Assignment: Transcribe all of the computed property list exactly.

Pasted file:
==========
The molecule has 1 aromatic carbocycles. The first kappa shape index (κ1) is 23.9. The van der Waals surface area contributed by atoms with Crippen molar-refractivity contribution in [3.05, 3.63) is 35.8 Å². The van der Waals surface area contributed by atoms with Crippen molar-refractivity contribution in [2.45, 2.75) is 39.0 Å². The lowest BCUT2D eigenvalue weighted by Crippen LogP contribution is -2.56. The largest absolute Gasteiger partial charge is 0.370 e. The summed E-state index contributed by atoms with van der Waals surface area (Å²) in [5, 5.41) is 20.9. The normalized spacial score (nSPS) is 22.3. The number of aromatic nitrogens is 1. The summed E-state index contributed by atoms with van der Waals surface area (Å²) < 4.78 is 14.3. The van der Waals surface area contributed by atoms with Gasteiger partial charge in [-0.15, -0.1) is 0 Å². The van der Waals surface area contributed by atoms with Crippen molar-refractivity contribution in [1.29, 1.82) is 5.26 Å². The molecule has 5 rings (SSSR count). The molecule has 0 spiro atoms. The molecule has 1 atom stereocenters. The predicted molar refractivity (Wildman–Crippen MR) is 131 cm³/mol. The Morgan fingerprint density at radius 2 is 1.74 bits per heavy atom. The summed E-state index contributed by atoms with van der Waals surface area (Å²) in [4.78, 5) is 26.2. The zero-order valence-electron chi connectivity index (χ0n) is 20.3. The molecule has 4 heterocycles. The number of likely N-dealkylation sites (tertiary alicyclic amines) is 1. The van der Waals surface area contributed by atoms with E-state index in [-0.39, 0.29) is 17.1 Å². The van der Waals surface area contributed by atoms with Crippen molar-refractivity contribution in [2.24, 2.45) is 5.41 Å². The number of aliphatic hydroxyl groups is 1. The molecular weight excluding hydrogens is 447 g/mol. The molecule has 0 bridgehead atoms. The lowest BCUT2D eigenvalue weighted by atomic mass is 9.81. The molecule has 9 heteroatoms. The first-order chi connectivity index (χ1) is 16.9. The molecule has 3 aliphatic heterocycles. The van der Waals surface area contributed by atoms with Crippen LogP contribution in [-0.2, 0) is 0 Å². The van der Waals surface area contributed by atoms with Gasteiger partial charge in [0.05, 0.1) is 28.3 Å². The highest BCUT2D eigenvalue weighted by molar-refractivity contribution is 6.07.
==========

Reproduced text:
The molecule has 1 aromatic carbocycles. The first kappa shape index (κ1) is 23.9. The van der Waals surface area contributed by atoms with Crippen molar-refractivity contribution in [3.05, 3.63) is 35.8 Å². The van der Waals surface area contributed by atoms with Crippen molar-refractivity contribution in [2.45, 2.75) is 39.0 Å². The lowest BCUT2D eigenvalue weighted by Crippen LogP contribution is -2.56. The largest absolute Gasteiger partial charge is 0.370 e. The summed E-state index contributed by atoms with van der Waals surface area (Å²) in [5, 5.41) is 20.9. The normalized spacial score (nSPS) is 22.3. The number of aromatic nitrogens is 1. The summed E-state index contributed by atoms with van der Waals surface area (Å²) < 4.78 is 14.3. The van der Waals surface area contributed by atoms with Gasteiger partial charge in [-0.15, -0.1) is 0 Å². The van der Waals surface area contributed by atoms with Crippen molar-refractivity contribution in [1.29, 1.82) is 5.26 Å². The molecule has 5 rings (SSSR count). The molecule has 0 spiro atoms. The molecule has 1 atom stereocenters. The predicted molar refractivity (Wildman–Crippen MR) is 131 cm³/mol. The Morgan fingerprint density at radius 2 is 1.74 bits per heavy atom. The summed E-state index contributed by atoms with van der Waals surface area (Å²) in [4.78, 5) is 26.2. The zero-order valence-electron chi connectivity index (χ0n) is 20.3. The molecule has 4 heterocycles. The number of likely N-dealkylation sites (tertiary alicyclic amines) is 1. The van der Waals surface area contributed by atoms with E-state index in [-0.39, 0.29) is 17.1 Å². The van der Waals surface area contributed by atoms with Crippen molar-refractivity contribution in [2.24, 2.45) is 5.41 Å². The number of aliphatic hydroxyl groups is 1. The molecular weight excluding hydrogens is 447 g/mol. The molecule has 0 bridgehead atoms. The lowest BCUT2D eigenvalue weighted by atomic mass is 9.81. The molecule has 9 heteroatoms. The first-order chi connectivity index (χ1) is 16.9. The molecule has 3 aliphatic heterocycles. The van der Waals surface area contributed by atoms with Crippen LogP contribution in [-0.2, 0) is 0 Å². The van der Waals surface area contributed by atoms with Gasteiger partial charge in [0.05, 0.1) is 28.3 Å². The highest BCUT2D eigenvalue weighted by molar-refractivity contribution is 6.07.